18 Pets You’re Forbidden to Keep in the U.S.

It’s easy to figure out why there are general bans on dangerous animals like lions, tigers, bears, and poisonous snakes. But did you know that Hawaii also has a ban on hamsters? Here are 18 animals you’re not allowed to keep in various states and cities across the US.

Ferrets

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Just like gerbils, ferrets are also prohibited as pets in California and Hawaii. They can be aggressive toward humans and pose the same level of threat to local ecosystems as gerbils. The CDC also reports them to be rabies vectors, posing a threat to you when they aren’t vaccinated.

Kangaroos

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Let’s start with kangaroos, popular Australian natives banned in over 30 states across the US. While some states, like Florida, ban them on the basis of being exotic animals, others put them under a protected class of animals. Even in states that allow you to keep them, you’ll need to meet strict requirements to ensure their safety.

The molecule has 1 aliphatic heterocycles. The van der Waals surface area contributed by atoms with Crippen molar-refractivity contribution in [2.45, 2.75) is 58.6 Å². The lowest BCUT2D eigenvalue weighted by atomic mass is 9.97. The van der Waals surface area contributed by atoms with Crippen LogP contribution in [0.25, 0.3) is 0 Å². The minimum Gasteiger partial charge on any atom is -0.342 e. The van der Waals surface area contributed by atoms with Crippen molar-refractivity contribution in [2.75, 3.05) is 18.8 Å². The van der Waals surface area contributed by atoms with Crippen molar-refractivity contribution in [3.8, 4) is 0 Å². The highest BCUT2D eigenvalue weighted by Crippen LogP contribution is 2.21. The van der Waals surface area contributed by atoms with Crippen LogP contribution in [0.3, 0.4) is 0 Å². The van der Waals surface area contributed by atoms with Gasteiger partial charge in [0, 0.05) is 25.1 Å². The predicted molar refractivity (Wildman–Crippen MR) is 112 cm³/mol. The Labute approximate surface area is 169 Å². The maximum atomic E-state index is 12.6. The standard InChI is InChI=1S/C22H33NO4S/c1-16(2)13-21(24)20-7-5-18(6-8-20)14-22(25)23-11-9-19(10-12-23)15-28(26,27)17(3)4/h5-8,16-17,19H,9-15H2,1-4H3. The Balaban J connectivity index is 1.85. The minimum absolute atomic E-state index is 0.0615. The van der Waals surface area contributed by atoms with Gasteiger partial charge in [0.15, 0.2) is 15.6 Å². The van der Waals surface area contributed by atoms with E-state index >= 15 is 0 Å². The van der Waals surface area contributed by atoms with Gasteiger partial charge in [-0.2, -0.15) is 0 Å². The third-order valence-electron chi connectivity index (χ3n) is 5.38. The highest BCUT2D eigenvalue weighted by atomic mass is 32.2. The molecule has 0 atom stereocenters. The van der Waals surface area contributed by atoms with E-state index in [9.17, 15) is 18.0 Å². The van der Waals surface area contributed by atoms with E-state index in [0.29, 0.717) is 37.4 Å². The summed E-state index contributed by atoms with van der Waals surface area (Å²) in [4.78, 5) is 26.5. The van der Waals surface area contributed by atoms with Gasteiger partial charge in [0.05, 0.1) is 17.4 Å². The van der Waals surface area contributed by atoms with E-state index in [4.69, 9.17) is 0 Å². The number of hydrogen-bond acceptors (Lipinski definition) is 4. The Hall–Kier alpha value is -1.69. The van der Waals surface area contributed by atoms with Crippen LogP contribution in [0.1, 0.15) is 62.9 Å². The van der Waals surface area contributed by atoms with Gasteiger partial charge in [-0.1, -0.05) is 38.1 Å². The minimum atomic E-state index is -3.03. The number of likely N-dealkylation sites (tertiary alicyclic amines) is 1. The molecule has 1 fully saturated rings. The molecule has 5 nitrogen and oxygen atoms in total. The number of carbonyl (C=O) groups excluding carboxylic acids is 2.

Squirrels

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Keep a squirrel to yourself, and you’ll be breaking the law in 26 states. No matter how cute these tree rodents seem to you, they are still wild animals that are hard to contain and that don’t thrive indoors. They’re generally banned through conservation and exotic animal laws.

African Clawed Frogs

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These natives of sub-Saharan Africa are prohibited as pets in 12 states across the US. Washington’s FWD explains that they harm the native ecosystem when they escape, competing for food, preying on other animals, and releasing pathogens that are dangerous to native fish and amphibians.

Racoon Dogs

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Unlike racoons with more lenient restrictions, racoon dogs are banned as pets everywhere across the US. The key contributing factor is the threat they pose to native wildlife. However, they’re also dangerous to humans, as they harbor tapeworm, rabies, and other deadly pathogens, The Washington Post shares.

Sugar Gliders

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Sugar gliders are adorable pocket animals that you may see commonly held as pets in the US. Nonetheless, avoid keeping them to yourself in states like Alaska, Massachusetts, California, Hawaii, and Pennsylvania. While some states place complete bans on them, others impose hefty restrictions on their ownership.